O.HENRY – A VERY SHORT STORY

Yes, William Sydney Porter, better known to the world by his pen name O.Henry, lived right across the street from the Pete’s Tavern at 55 Irving Place. Yes, like so many writers, he was a heavy drinker, and Pete’s Tavern was his regular spot for imbibing and turning out some of the best short stories ever written. Here, in the third booth from the entrance, he wrote one of his best-known stories – “The Gift of the Magi.”
“The Gift of the Magi” illustration hanging in Pete's Tavern
“The Gift of the Magi” illustration hanging in Pete’s Tavern

Born and raised in North Carolina, William Sydney Porter was trained to be … a pharmacist! His mother died of tuberculosis when he was very young and his dad took to heavy drinking. He was brought up by his grandmother and relatives who, being worried about his health, arranged for him to move to Texas where he’d live on a ranch and enjoy the benefits of the healthy country air. The fun started when he moved from the ranch to the city of Austin, where he lived his young life to the fullest. To support himself he held a wide variety of regular jobs, including working as a draftsman in the Land Office. But being talented, educated and possessing a true zest for life, he also sketched, played guitar, sang in a ‘Hill City Quartet’ band (which he started), wrote articles for local publications, and visited every drinking establishment in town. Life was truly grand!

Hill City Quartet, O.Henry
Hill City Quartet was known for serenading young women on the streets of Austin, performing at local weddings, church festivals, and picnics.

Then he fell in love with a beautiful young lady. Although her parents didn’t approve, the young couple eloped and got married. She remained the love of his life and most likely was the prototype of Della, the lovely heroine of “The Gift of the Magi” story.

Then he fell in love with a beautiful young lady. Although her parents didn’t approve, the young couple eloped and got married. She remained the love of his life and most likely was the prototype of Della, the lovely heroine of “The Gift of the Magi” story.

After his release in 1902, the newly minted writer by the name of O. Henry moved to New York City to be close to his publishers. The New York World hired him to write one story a week, which he did for over a year.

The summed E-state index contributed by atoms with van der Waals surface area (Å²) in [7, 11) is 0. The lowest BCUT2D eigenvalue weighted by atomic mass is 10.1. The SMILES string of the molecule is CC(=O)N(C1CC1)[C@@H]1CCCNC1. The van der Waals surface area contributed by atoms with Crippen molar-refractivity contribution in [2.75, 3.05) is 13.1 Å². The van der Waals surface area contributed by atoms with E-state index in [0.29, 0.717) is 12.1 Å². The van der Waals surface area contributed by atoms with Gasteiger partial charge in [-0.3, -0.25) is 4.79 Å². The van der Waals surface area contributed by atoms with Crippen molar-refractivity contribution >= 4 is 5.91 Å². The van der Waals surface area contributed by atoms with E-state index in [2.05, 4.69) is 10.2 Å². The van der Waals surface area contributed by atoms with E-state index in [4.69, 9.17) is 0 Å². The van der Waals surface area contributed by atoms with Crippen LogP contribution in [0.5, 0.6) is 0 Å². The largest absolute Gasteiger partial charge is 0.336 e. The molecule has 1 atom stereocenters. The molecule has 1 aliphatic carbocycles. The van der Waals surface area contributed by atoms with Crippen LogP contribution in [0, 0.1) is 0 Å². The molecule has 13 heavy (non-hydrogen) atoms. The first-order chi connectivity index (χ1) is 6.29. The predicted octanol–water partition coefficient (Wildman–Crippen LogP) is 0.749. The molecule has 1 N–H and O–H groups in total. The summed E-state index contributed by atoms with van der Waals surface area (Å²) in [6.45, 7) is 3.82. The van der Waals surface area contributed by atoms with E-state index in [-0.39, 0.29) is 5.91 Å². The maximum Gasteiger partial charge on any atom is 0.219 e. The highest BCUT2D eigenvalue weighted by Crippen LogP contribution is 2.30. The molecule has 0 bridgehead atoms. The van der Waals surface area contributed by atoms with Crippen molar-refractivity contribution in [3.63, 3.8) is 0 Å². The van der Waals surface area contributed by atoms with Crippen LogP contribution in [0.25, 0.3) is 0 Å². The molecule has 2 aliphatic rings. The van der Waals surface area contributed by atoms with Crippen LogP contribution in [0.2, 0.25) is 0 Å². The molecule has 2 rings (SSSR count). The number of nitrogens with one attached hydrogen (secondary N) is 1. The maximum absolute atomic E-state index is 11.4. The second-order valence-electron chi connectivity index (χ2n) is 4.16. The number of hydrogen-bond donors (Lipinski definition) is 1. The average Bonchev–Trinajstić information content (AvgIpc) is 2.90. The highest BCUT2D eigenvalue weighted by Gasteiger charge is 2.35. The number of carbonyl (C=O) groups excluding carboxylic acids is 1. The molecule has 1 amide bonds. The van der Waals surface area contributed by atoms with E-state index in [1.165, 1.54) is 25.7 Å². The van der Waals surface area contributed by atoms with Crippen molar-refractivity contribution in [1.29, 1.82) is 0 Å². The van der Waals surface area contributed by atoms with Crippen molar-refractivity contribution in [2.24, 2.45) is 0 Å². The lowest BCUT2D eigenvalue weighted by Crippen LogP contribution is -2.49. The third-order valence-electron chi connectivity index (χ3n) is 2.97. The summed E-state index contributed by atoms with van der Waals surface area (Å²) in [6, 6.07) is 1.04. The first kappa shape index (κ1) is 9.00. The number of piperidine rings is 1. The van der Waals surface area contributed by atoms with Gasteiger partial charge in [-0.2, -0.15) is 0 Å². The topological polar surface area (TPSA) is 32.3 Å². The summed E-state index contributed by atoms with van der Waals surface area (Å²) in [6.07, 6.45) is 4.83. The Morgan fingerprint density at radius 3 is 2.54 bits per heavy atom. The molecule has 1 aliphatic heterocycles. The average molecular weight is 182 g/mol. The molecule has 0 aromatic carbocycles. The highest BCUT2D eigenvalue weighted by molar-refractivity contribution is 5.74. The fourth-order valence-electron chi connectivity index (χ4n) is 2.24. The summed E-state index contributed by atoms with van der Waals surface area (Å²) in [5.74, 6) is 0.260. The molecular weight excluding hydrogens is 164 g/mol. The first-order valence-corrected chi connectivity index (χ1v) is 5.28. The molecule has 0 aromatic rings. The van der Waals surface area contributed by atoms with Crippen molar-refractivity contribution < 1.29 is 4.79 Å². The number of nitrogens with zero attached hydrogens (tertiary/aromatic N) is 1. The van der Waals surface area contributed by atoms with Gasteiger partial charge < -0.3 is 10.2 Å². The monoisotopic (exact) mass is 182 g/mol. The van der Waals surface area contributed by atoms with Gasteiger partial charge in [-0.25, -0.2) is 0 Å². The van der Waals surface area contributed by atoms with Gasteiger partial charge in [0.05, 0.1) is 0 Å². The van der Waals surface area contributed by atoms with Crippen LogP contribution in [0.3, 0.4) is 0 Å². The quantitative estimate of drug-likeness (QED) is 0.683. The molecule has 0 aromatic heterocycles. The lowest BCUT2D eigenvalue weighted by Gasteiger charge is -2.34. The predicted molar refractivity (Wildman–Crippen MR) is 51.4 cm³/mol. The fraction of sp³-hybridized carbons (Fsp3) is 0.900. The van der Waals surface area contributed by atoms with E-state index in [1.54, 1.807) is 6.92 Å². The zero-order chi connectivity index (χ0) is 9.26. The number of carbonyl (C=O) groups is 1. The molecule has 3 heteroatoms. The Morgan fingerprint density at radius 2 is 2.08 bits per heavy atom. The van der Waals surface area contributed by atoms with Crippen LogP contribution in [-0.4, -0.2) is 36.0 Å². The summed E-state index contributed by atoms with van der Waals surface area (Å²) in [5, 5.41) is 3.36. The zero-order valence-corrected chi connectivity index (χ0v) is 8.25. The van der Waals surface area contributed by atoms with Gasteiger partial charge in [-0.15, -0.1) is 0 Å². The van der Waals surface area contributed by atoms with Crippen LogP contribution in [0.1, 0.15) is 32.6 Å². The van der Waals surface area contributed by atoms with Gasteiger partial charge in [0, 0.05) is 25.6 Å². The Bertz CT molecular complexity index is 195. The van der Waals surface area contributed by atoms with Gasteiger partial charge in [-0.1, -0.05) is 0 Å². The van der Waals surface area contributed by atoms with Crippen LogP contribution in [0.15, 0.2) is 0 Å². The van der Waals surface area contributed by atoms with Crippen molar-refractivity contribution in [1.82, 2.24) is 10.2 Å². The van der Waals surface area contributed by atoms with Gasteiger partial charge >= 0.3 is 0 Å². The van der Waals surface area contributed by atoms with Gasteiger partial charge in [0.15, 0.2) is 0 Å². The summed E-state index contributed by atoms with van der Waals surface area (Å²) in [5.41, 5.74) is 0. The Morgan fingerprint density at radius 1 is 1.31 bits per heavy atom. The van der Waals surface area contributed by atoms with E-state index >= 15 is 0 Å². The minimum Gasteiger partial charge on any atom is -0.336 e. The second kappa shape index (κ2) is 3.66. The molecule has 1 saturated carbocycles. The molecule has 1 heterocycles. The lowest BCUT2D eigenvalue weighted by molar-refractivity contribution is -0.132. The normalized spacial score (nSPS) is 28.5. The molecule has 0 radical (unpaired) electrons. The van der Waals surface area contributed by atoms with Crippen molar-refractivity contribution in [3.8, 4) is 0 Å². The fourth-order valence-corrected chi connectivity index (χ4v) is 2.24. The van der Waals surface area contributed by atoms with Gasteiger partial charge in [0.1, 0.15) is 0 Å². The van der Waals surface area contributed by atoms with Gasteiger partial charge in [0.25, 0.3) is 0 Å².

O. Henry is now recognized as one of the best American writers and one of the most notable short story writers in the world. His stories are known for their humanity and characteristically surprising twist at the end. Since his most prolific period of writing took place in the last 9 years of his life, when he lived in New York and wrote 381 stories, many of them are connected to the actual locations in the city.

At some point, O. Henry lived at 55 Irving Place, in close proximity to Gramercy Park and right across from Pete’s Tavern, where he spent a lot of time drinking and writing. Rumor has it that “The Gift of the Magi” was written in just a few hours before the deadline in the now well-marked booth in Pete’s Tavern.

The great writer died in 1910 at the age of 47 from cirrhosis of the liver as well as other health complications very likely induced by his drinking habits.

“The Gift of the Magi”, published in 1905, is perhaps his most known and most touching love story, most likely reflected his own love story between him and his wife.
Trimmed Lamp, O.Henry
“Wooed her across the counter with a king cophetua air.” – from “The Trimmed Lamp

“The Discounters of Money” and “The Trimmed Lamp” both take place in the Gramercy Park neighborhood. In the latter, the final scene takes place in front of the entrance to the Park. “The Lost Bend” is set in the Pete’s Tavern, which at the time was called “Healy’s”, and which O. Henry refers to as “Kenealy’s.”

“The Sparrows of Madison Square”, a heart-wrenching story about an aspiring writer whose dreams do not come true, takes place in Madison Square Park, while “The Last Leaf”, a sad and touching tale of the healing power of art, is set in Grove Court in the West Village.
Despite his popularity, O. Henry did not have any money when he died. But true to his penchant for surprise endings, several more volumes of his stories were posthumously published, and his works got translated and adapted for film, becoming beloved and read all over the world.
Marilyn Monroe in O. Henry’s Full House (1952)  - "The Cop and the Anthem"
Marilyn Monroe in O. Henry’s Full House (1952) – “The Cop and the Anthem”

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